The other major concern in the data compiled by the SSL Pulse survey is that a third of the sites still support SSL 2.0, a protocol that is considered insecure. Experts recommend that sites not use SSL 2.0 at all because of its weaknesses. 

The Trustworthy Internet Movement, formed earlier this year and backed by Qualys CEO Philippe Courtot, boasts a task force that comprises some of the top SSL experts in the industry, including Ivan Ristic of Qualys, Moxie Marlinspike of Whisper Systems and Twitter and Adam Langley of Google. 

Ristic said in a blog post that while the data compiled by the survey is not definitive, it’s a good indication of what’s happening on the sites secured by SSL.

Looking at the SSL Labs grades, which are designed to sum up the quality of SSL configuration, we can see that about 50% (99,903 sites) got an A, which is a good result. Previous global SSL Labs surveys reported about 33% well-configured sites, which means that more popular sites are better configured. Unfortunately, many of these A-grade sites (still) support insecure renegotiation (8,522 sites, or 8.5% of the well-configured ones) or are vulnerable to the BEAST attack (72,357 sites, or 72.4% of the well-configured ones). This leaves us with only 19,024 sites (or 9.59% of all sites) that are genuinely secure at this level of analysis,” Ristic wrote.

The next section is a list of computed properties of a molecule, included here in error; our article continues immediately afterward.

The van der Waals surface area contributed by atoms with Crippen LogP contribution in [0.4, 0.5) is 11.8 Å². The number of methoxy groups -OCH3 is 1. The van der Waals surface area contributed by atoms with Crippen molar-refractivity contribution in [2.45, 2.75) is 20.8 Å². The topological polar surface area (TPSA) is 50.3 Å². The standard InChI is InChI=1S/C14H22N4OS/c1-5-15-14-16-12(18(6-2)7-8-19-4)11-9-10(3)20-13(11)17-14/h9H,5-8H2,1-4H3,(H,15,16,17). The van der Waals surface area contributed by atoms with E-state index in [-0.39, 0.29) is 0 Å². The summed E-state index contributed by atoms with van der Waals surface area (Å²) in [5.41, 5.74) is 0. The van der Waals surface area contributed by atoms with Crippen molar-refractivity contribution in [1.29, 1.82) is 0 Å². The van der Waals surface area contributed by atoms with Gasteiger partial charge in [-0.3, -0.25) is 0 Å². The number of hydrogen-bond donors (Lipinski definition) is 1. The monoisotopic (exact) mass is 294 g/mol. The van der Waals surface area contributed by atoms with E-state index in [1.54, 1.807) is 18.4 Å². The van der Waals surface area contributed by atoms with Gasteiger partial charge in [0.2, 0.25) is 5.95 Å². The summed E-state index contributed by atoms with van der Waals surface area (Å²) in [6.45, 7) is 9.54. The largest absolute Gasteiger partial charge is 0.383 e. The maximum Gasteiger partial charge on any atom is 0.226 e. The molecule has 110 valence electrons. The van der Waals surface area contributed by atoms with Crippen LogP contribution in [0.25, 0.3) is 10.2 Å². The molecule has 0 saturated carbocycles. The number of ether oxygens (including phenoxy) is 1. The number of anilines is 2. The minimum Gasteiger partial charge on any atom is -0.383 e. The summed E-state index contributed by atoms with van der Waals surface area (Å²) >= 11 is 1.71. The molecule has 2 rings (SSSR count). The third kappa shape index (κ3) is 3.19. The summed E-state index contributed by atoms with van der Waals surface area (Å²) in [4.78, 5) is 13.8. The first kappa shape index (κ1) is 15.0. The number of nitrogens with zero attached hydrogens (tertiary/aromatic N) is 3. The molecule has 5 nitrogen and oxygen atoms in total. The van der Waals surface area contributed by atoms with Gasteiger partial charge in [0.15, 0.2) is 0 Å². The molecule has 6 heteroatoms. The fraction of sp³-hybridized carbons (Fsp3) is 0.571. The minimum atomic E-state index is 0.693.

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Discussion

  • Curlybird on

    It is my experience that presently every computer and network in the world is compromised to some extent.  Even if the front door is barred and chained, there are so many unknown back doors extant that no one can say, for certain, they are 100% secure, even if they have stand alone systems.

    The world was shown how the BEAST exploit could compromise TLS/SSL security in September 2011, in Argentina.  Yet, the fix cannot be fully implemented as it is not compatible with most existing protocols.